Michigan counties rescinding school mask orders; Oakland, Washtenaw, Wayne to lift mandate Feb. 28

Oakland, Washtenaw, and Wayne counties say they will lift their mask mandates at schools and daycares on Feb. 28, rescinding the emergency orders that had been in place for months and required districts enforce face coverings among students, teachers, and staff.

The health division at Oakland County said a sharp decline in COVID-19 cases and hospitalizations, as well as increasing vaccination rates as the reason for lifting the order. Washtenaw cited the ‘considerable’ changes among pandemic conditions.

Several counties with mask orders in place were expected to update their rules, following the falling case load from the omicron surge over the winter.

"As we see our critical measures of vaccinations, hospital admissions, and cases moving in a direction that tell us the COVID-19 impact on our community is greatly improving, the time is right to remove the mask order for daycares and educational institutions," Health Division Medical Director Dr. Russell Faust said. "We must remain vigilant, however, while we remain in a pandemic. It is vital that we as individuals maintain the measures that are critical to limiting the spread of the virus while allowing businesses and schools to stay open, and our hospitals to operate safely."

The announcement gives school districts a two-week notice to prepare staff and families for the upcoming changes. Districts can still implement their own mask rules if they want.

The health division also strongly recommends that people continue wearing masks indoors, including in schools.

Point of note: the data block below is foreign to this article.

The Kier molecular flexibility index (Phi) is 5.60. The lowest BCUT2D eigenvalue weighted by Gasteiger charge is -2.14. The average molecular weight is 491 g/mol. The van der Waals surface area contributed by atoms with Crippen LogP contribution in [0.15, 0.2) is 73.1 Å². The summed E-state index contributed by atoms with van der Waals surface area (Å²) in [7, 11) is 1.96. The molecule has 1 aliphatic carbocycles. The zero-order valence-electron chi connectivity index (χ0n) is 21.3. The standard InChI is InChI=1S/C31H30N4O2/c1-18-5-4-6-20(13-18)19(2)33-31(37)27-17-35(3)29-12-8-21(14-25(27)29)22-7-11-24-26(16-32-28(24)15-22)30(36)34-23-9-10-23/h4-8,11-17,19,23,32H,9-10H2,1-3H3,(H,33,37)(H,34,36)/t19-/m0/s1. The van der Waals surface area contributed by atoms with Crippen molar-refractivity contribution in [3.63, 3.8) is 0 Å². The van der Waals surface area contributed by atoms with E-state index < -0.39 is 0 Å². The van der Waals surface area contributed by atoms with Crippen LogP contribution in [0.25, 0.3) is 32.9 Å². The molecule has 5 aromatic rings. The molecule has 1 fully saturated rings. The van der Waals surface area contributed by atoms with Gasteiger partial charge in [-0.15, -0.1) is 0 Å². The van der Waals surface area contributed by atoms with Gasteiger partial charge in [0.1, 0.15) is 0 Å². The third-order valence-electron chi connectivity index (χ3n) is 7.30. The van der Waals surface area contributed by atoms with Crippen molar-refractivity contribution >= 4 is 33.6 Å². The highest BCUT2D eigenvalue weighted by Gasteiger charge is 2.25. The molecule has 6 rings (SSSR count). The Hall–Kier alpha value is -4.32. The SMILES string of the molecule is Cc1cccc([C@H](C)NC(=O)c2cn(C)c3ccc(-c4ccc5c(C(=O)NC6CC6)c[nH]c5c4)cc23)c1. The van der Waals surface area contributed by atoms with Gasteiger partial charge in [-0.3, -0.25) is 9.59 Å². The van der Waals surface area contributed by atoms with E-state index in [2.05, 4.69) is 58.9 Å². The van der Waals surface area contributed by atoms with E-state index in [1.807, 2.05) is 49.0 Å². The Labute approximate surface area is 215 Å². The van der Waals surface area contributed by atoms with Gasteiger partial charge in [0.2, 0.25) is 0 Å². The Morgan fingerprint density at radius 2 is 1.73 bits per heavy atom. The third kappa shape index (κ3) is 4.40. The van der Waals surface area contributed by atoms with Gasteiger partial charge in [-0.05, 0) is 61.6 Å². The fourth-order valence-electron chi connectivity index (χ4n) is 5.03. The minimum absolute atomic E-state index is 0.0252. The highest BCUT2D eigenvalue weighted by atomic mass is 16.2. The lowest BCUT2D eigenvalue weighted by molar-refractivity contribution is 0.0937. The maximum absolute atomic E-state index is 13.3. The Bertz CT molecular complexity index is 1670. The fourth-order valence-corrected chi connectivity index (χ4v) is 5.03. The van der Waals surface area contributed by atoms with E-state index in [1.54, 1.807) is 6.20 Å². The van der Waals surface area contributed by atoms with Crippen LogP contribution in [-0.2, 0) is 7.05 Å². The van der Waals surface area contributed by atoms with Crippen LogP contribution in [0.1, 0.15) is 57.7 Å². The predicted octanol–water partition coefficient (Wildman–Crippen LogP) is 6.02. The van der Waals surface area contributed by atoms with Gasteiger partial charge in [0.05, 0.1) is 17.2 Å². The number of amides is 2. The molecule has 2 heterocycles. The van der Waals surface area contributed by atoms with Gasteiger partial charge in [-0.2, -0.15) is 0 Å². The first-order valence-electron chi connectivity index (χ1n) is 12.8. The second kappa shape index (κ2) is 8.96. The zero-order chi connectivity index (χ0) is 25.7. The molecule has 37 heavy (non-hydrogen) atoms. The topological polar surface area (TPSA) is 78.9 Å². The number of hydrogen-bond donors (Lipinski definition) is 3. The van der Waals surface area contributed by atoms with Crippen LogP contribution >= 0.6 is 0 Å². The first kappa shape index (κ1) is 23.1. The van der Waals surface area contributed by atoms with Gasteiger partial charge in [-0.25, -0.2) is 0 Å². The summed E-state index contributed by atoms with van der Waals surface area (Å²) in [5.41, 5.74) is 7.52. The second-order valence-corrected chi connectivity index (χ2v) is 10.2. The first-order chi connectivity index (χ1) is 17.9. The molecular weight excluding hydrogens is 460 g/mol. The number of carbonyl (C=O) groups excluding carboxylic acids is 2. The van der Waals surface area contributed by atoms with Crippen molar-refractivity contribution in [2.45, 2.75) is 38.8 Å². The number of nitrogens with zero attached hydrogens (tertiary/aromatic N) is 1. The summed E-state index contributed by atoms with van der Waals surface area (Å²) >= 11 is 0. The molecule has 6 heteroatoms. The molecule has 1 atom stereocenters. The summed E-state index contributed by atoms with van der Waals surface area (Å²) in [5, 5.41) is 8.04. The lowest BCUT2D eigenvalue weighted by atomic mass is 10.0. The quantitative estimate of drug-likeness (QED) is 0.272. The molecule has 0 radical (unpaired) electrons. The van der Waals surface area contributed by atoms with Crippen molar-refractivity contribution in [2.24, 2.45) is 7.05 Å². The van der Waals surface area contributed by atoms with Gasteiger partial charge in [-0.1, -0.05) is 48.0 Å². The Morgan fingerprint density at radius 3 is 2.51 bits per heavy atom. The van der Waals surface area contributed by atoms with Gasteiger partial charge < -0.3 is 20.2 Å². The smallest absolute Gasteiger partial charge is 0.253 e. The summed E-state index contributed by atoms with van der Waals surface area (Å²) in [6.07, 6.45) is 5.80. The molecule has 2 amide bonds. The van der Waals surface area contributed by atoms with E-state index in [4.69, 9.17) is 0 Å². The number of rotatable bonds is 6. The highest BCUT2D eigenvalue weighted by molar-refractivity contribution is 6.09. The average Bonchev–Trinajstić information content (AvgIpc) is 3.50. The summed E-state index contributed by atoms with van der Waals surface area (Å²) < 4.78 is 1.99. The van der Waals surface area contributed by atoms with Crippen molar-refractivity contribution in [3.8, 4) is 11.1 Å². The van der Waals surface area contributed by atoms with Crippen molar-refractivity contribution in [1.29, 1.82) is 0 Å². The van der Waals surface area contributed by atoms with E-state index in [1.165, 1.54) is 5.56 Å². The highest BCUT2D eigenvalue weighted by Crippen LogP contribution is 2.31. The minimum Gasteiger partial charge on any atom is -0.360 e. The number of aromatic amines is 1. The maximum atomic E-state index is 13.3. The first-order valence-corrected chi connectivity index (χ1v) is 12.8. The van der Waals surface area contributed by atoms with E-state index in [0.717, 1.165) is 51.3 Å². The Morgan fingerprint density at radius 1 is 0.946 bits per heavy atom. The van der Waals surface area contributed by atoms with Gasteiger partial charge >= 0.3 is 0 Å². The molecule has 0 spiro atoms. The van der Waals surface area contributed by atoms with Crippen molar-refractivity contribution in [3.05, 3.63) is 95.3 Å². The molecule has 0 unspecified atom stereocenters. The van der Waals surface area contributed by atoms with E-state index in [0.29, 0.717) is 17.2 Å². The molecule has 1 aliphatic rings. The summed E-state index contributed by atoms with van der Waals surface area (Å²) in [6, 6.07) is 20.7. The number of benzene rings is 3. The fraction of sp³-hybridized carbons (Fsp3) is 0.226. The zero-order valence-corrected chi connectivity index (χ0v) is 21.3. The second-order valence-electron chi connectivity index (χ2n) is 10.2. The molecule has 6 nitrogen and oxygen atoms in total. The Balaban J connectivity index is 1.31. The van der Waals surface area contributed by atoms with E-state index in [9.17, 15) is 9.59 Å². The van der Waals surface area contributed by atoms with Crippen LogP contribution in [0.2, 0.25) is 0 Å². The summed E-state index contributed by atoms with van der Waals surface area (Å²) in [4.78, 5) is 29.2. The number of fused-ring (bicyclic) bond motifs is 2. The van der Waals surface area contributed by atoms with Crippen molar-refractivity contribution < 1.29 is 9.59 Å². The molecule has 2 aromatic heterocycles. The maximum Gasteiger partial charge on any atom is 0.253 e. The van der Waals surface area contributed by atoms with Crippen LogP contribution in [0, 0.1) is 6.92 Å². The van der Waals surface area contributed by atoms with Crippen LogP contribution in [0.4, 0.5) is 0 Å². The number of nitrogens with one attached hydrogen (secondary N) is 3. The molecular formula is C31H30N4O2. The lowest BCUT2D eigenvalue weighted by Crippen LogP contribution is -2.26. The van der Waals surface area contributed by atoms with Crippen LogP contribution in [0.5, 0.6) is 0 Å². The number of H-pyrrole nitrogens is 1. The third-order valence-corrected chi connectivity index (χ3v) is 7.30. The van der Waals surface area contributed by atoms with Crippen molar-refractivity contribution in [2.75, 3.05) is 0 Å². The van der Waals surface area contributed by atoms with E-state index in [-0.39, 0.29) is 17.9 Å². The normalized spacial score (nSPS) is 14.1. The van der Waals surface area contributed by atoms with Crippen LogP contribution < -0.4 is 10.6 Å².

"Local health orders have been necessary during the pandemic, and these orders have helped protect in-person learning, critical health care capacity, and overall health," says Jimena Loveluck, MSW, health officer with Washtenaw County Health Department.

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Metrics like test positivity show reported cases have fallen 50% since its peak in early January. COVID-19 cases fell 40% and the seven-day average of new cases declined 73%. Hospital admissions have also fallen across the state, dropping 72% since their peak on Jan. 10 in Oakland County. 

"We are now at a place in the pandemic where an emergency health order should be replaced by individual action to protect ourselves, especially masking in public and getting vaccinated," said health director Leigh-Anne Stafford. "As the local public health agency, we are committed to continuing our support of local school districts by providing best practices, current COVID-19 data, and recommendations for staying safe and healthy."

According to the state's COVID-19 dashboard, 75.8% of residents in Oakland County 5 years or older have gotten their first dose. Seniors over 65 have the highest first-dose protection at nearly 93%.

In recent days, New Jersey and New York have also announced they would be dropping their statewide mask orders due to similar trends of falling cases.

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The omicron surge pushed Michigan and much of the U.S. into a new stage of the pandemic, where health outcomes were less severe following an infection, but the number of cases dwarfed previous surges. 

During the 2021 summer when schools debated the need for mask orders, district meetings between the board and parents became flashpoints amid discussions about the need for face coverings. Many of those meetings became moot after the most populated counties announced mask orders in all districts.